They were saying on the radio that Dublin Fire Brigade might move to issue its Fire Safety Notice.
She rang a few people to receive assurance that even if events were put in train, there was no question of having to vacate her home, certainly not before a long process was gone through.
Still, she didn’t need the stress, not with all that she has already been through.
“If I could turn back time I certainly would never have bought this apartment,” she says.
Maria O’Callaghan lives in Longboat Quay, the development which has been in the headlines since it was publicly acknowledged earlier this week that the fire brigade may move to have it evacuated if remedial works are not undertaken.
She was at the residents’ meeting on Tuesday evening at which the whole situation was crystallised. That itself brought to an end at least a year of rumours, titbits of information and strange sightings in the development. At least now she knows the full truth, even if it’s worse than she had imagined.
“To say that we were horrified would be an understatement,” she says of the news received at the meeting. “I was speechless. Disgusted. Annoyed. To be told that we had to fork out this money which I don’t have or, otherwise, we could end up homeless. It was unbelievable.”
The gathering was provided with a chart which showed what kind of liability each owner might have if the €4m cost was divided up proportionately.
In Maria’s case, her two- bedroom apartment would attract a penalty of €12,000, money she just doesn’t have.
“I don’t have any chance of getting it,” she says. “It’s bad enough having to pay a mortgage and bills and about €3,000 of a management fee, which most people can’t pay.
“Now they want you to pay for work on your apartment that was not your fault.”
It wasn’t as if she didn’t have enough grief to be going on with in her home. The realisation of fire concerns are only the latest blow she has suffered since she bought what she hoped was her dream home in 2011.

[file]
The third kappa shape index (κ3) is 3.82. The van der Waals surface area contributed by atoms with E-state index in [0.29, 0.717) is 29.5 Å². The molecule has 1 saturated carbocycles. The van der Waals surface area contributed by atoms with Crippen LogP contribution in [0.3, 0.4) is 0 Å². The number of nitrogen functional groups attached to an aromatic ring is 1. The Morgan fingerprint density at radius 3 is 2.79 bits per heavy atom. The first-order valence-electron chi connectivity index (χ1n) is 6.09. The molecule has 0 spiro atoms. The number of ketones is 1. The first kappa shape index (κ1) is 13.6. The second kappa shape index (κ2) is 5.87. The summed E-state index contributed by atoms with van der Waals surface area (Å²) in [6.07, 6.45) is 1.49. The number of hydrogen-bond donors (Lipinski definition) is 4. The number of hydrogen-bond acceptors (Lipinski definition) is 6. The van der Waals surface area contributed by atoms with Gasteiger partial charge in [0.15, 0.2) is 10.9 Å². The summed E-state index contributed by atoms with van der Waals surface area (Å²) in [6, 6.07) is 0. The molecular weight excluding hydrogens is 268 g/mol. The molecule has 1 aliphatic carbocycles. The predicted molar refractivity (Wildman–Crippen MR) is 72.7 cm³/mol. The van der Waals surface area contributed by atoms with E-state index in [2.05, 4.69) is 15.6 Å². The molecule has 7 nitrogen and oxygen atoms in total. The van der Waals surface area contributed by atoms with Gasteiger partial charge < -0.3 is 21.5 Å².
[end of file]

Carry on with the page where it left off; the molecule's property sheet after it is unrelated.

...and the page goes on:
Within a year of moving in, she began to notice a discolouring on some of the walls and the ceiling. Since then, the dampness has spread like blotting paper across the walls of her ground-floor apartment.
Investigations uncovered the fact there is little venting in the apartment, an appalling deficit in construction. A succession of people have now been through her apartment from engineers to legal advisers to insurance agents examining the damage.
Even some of these who work in the area of construction have been appalled.
“That’s the other big problem I have,” she says. “My problems with the dampness won’t even be covered by what we have to pay up. I’m still left with that.”
She had hoped that homebond, which covered the block of apartments, may assist but there has been no positive response on that yet.
While dealing with all she had to put up with, was the growing realisation there was an even bigger problem.
A company came to work on the fire alarm system but for the six months their people were in place there was also the round-the-clock presence of fire wardens who had to patrol the whole block, acting effectively as human fire alarms.
Maria wasn’t told at the time why they were there. An inquiry brought the response that they were security which she found unbelievable. And through it all the rumours and a small stream of communication hinted that something big was wrong.
“We didn’t realise it until we started getting notices that fire alarms had to be installed,” she says.
“Nobody knew anything about what was going on until they started issuing letters saying that new fire alarms had to be paid for. Since then, everything has started coming out.”
Right now, she is just hoping for a change of fortunes, long overdue in her travails with a home that has only given up dark secrets so far.